Latest / page 4
Oregon’s House and Senate have passed a bill requiring businesses with 10 or more employees to let their workers earn paid sick time. If the Governor signs it as expected, Oregon will be the fourth state with a paid-sick-days law. Will New Jersey be next?
The science on the health effects of fracking is still very much emerging. Oftentimes, the growing body of research can’t make a conclusive link between the drilling technique and negative health impacts, but it certainly makes the case that more research is needed. Earlier this month, another study joined the pack.
The fatal work-related injuries that killed John Dunnivant, 57, could have been prevented had his employer followed worker safety regulations.
“All response is local” is a commonly heard phrase among public health practitioners who serve on the front lines of disease outbreaks, emergencies and disasters. Whether it’s a measles outbreak, a terrorist attack or a hurricane, public health agencies are at the ready to deploy an emergency response infrastructure designed for one overriding purpose: to protect their communities against preventable disease and injury.
The National Council for Occupational Safety and Health held its national safety conference last week in Baltimore, Maryland. This recap includes comments from OSHA administrator Jordan Barab, national reporters, and advocates who participated.
At least 50 cases of Middle East Respiratory Syndrome have been diagnosed in South Korea, where a 68-year-old man who recently traveled to the Middle East visited four hopsitals before being diagnosed.
Back in 1970 when the U.S. Occupational Safety and Health Administration was established, local policymakers could choose whether or not to extend OSHA protections to state employees. Unfortunately, Massachusetts took a pass. But decades later — and after years of advocacy, organizing and research on the part of worker advocates — employees of the Commonwealth of Massachusetts can now look forward to safer and healthier workplaces.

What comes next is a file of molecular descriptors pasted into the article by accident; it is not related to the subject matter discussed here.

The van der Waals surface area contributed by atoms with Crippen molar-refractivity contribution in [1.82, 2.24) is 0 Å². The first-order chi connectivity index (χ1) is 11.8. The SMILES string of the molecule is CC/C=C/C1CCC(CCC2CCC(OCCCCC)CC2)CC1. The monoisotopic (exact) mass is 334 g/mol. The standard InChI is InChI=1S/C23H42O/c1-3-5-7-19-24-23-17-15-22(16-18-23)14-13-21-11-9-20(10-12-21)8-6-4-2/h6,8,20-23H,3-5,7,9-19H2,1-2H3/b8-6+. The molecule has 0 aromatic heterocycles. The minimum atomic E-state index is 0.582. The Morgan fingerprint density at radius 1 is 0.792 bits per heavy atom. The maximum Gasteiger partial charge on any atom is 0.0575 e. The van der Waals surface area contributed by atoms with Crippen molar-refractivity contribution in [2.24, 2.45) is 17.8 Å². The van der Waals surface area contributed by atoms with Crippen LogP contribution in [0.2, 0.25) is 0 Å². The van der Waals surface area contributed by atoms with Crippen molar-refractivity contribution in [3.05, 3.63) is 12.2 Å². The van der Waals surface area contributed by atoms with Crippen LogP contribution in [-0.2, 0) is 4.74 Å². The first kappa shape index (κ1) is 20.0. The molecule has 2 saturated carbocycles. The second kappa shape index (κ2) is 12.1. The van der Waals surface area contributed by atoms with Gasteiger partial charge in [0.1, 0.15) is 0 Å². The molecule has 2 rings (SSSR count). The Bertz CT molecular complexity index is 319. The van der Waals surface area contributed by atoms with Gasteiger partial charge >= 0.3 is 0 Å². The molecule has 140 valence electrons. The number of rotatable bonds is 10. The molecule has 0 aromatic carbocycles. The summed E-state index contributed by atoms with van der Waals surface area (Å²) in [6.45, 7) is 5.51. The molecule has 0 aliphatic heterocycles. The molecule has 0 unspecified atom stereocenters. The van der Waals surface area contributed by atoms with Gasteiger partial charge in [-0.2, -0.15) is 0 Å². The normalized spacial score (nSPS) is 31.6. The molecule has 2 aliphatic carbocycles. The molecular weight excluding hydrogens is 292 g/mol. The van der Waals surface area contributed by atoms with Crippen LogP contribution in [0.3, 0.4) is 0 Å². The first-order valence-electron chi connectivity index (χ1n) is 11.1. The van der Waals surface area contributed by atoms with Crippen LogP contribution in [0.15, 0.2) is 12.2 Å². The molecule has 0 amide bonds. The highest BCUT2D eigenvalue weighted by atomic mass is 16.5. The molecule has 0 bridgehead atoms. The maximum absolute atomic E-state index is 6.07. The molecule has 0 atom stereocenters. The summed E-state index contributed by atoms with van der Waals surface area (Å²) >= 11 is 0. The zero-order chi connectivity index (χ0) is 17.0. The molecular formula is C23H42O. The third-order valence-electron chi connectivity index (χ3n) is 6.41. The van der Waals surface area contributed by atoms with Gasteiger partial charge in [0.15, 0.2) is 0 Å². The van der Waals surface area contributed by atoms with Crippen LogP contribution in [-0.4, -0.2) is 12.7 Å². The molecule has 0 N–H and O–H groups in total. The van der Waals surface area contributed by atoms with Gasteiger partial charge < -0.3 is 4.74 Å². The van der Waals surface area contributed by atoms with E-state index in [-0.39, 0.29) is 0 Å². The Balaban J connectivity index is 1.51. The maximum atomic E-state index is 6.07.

Fifty years ago, the Supreme Court issued the landmark Griswold v. Connecticut decision, which struck down a Connecticut law that criminalized the encouragement or use of contraception. Women’s access to effective contraception has improved a lot since then — but we still have a long way to go.
Some Members of Congress are calling a new Obama Administration policy requiring government contractors to disclose labor law violations “blacklisting.” I say that’s a big exaggeration.
Family-friendly workplace policies can have unintended consequences for women; building owner charged with murder in collapse of garment factory in Bangladesh; new standing recommendations proposed for office workers; and a famous food journalist calls for improved working conditions for food workers.